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What power moves have to do with you

Here’s something else that makes Why Couples Fight a revolutionary book.

You and I are in a relationship, let’s say, and suddenly you ask me, in a grievance-filled tone of voice, “Can we please open a window in here!?! It’s so hot!”

Now in a way, nothing’s happened. You’ve just asked me to open a window. Nothing’s preventing me from saying, “Oh, sure.”

It’s just that there we are, sitting together quietly, and suddenly I feel ambushed by your aggrieved tone, your sense that—although you’ve said nothing until now—you’ve put up with all you can endure. Your picture of me as this huge frustrating obstacle to your being able to enjoy life.

Too subtle? Over analyzed? Perhaps, but only if I don’t have a reaction to your words and tone. If I do have a reaction, if they set me on edge, then all I’m doing here is showing why.

So where are we? You’re hot and you’d like the windows opened. A perfectly normal, reasonable request. It’s just that you framed your request in such a way as to de-motivate me. To disempower me. As if your urgency and frustration will somehow panic me and stampede me into jumping up and running to the window and opening it.

But what I respond to instead—like most people—is my sense of disempowerment itself. You’re feeling hot? Okay, but now I’m feeling one down! So I say, “What are you, crazy? It’s freezing out!”

Hah! I called you crazy!! And since you’re mentally ill now, you have no standing to make requests about opening or closing windows. You’re supposed to say now, “Oh, you’re right! I AM crazy. Don’t listen to me. I don’t know what I’m talking about...”

Except no one in the history of the world has ever responded like that. Uh uh. On the contrary, now you feel disempowered, and off we go and the cycle spins on and on, getting hotter and hotter. Or one of us caves in and seethes in resentment. So what just happened?

We both had legitimate needs. Nothing wrong with your needing the room to be a little cooler. Nothing wrong with my liking things the way they are. The whole problem was our both using what I call “power moves” as a way to express our needs. Saying “Can you please open a window in here!?!” in a frustrated way is a power move, whether you intend it to be or not. My saying, “What, are you crazy?” is a power move, no matter my intentions.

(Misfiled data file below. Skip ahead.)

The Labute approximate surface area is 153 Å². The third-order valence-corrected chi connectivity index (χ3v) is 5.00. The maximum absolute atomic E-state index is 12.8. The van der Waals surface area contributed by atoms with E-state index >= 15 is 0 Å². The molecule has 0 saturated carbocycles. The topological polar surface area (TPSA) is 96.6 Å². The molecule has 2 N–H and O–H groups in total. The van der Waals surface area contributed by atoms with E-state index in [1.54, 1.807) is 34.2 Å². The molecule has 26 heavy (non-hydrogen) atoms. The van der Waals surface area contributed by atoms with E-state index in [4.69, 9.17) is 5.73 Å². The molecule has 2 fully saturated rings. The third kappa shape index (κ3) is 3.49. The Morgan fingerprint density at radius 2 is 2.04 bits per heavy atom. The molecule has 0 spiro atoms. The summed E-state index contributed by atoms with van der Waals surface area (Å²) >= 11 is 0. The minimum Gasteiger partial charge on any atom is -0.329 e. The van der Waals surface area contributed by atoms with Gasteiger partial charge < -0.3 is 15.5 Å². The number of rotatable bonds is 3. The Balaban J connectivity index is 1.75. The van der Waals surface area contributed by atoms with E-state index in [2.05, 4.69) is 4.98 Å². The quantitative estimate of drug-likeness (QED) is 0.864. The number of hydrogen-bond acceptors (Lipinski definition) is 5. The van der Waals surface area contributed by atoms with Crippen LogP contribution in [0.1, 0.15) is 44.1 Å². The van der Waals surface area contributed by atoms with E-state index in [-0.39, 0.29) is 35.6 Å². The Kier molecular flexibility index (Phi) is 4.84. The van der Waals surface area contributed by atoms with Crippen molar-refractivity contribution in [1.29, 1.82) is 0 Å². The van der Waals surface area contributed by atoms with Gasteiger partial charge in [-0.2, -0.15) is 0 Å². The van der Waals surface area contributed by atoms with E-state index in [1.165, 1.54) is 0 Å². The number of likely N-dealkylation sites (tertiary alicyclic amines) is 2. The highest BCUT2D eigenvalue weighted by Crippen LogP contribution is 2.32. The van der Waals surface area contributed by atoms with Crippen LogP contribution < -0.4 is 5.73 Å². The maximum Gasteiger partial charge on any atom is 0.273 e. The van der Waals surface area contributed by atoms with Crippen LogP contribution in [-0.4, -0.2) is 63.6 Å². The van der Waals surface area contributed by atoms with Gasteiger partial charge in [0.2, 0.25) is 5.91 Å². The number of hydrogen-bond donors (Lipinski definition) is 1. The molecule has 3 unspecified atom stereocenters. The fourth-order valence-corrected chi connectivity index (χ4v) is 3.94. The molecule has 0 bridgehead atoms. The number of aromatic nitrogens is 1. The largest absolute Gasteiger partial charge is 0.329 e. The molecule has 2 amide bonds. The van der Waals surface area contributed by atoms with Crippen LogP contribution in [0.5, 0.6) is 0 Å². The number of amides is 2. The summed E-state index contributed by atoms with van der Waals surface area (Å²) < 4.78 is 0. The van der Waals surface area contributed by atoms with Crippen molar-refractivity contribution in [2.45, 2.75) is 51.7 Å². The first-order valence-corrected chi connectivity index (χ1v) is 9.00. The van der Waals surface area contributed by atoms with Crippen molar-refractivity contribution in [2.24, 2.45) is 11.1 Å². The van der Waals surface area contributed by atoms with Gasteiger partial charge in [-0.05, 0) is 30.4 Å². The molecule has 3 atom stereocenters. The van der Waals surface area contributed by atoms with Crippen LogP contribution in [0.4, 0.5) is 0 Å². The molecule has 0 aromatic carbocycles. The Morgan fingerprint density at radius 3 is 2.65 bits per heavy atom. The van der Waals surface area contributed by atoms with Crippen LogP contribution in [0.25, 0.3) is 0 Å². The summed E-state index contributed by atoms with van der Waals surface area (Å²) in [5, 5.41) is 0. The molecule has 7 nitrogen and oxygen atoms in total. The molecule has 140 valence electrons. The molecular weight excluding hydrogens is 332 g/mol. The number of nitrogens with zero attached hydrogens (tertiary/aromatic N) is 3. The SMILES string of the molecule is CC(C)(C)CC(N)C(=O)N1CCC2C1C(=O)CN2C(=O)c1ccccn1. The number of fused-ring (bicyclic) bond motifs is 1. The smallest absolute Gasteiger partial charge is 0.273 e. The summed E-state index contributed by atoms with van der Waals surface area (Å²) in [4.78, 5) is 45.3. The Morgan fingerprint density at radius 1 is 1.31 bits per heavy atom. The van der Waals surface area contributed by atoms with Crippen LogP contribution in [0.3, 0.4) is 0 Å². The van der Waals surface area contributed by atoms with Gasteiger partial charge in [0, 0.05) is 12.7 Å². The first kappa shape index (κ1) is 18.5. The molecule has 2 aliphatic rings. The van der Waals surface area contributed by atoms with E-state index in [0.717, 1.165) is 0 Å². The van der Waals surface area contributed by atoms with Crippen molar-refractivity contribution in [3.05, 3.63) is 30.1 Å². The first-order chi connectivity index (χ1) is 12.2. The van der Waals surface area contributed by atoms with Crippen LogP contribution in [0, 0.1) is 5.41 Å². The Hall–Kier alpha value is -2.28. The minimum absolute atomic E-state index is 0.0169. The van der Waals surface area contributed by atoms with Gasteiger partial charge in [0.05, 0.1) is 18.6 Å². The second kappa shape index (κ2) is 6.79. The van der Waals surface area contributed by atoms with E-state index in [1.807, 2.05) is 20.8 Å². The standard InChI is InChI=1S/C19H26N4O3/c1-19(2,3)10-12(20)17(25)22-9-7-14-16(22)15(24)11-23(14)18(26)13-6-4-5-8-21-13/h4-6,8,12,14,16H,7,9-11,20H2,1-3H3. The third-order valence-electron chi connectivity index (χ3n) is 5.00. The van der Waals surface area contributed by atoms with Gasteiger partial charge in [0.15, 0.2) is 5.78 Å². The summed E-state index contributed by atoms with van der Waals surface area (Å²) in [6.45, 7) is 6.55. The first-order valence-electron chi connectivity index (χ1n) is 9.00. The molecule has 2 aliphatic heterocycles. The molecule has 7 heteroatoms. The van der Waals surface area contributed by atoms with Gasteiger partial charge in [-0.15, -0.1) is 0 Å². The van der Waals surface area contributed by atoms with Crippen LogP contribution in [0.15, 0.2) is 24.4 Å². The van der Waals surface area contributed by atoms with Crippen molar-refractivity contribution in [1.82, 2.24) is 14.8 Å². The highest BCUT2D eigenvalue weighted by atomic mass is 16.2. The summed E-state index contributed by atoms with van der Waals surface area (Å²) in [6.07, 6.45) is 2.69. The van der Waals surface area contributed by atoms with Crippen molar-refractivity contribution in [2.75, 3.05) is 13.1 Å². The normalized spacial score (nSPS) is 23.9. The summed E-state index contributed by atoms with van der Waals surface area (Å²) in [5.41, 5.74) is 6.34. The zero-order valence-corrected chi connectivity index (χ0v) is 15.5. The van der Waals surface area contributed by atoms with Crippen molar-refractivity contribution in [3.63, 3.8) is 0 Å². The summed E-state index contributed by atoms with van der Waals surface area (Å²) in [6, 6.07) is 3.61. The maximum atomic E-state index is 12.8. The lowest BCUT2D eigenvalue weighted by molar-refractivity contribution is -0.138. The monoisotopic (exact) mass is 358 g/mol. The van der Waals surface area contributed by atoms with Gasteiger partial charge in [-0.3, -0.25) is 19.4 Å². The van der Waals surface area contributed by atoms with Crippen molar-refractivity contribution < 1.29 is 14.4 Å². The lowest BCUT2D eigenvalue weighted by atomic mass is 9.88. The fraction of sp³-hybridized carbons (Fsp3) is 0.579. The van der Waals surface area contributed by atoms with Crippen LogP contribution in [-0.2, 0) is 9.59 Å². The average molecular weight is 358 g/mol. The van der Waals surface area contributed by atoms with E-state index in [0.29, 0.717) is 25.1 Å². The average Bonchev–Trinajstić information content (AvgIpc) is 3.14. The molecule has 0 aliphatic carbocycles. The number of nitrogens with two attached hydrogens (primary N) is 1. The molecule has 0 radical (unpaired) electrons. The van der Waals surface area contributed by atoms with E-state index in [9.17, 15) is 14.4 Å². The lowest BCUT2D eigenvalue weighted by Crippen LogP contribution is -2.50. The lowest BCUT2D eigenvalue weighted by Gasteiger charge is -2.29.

In fact, the rule is, between any two people anything A says is a power move if it makes B feel disempowered. That’s it!

What would NOT be a power move? Easy! Suppose you asked me, “How would you feel about opening the windows?” No power move there at all. You are, in fact, giving me agency. You are eliciting my feelings. You are including me in a decision-making process.

And suppose I replied, “Are you really hot?” No power move there either. I’m just asking what’s going on. Checking out whether opening the windows is really a big deal for you.

And if I say, “Yeah, I feel it’s pretty stifling in here,” and you say, “How about if we open the windows a crack?” then we’ve hit on a possible solution real fast.

So! Want to make everything in your relationship better? The very simplest thing you can do is to stop making power moves. Stop saying or doing anything that would make your partner feel disempowered—put down, disadvantaged, dismissed, discouraged, and so on and so on.

To go one step further, agree that you’ll monitor each other, and whenever one of you makes a power move the other will just point it out. Not make a big deal about it; just point it out. “For me, that was a power move.” And the other person tries to make their point another way.

There is ALWAYS a power move alternative. Three examples:

  • Instead of “Did your sister put you up to this?” you can say “Why do you want this?”

  • Instead of “Oh my God—you’re such a baby!” you can say, “Help me understand why this is so important to you.”

  • Instead of “Fine, do what you want, but that means I can do whatever I want,” you can say, “I’m afraid that if we don’t work this out our relationship could come apart.”

In Why Couples Fight, we have a whole chapter on power moves, and a six-page list of examples of power moves! And if you and your partner can just dial that back, you’ll be on your way to a whole new relationship.


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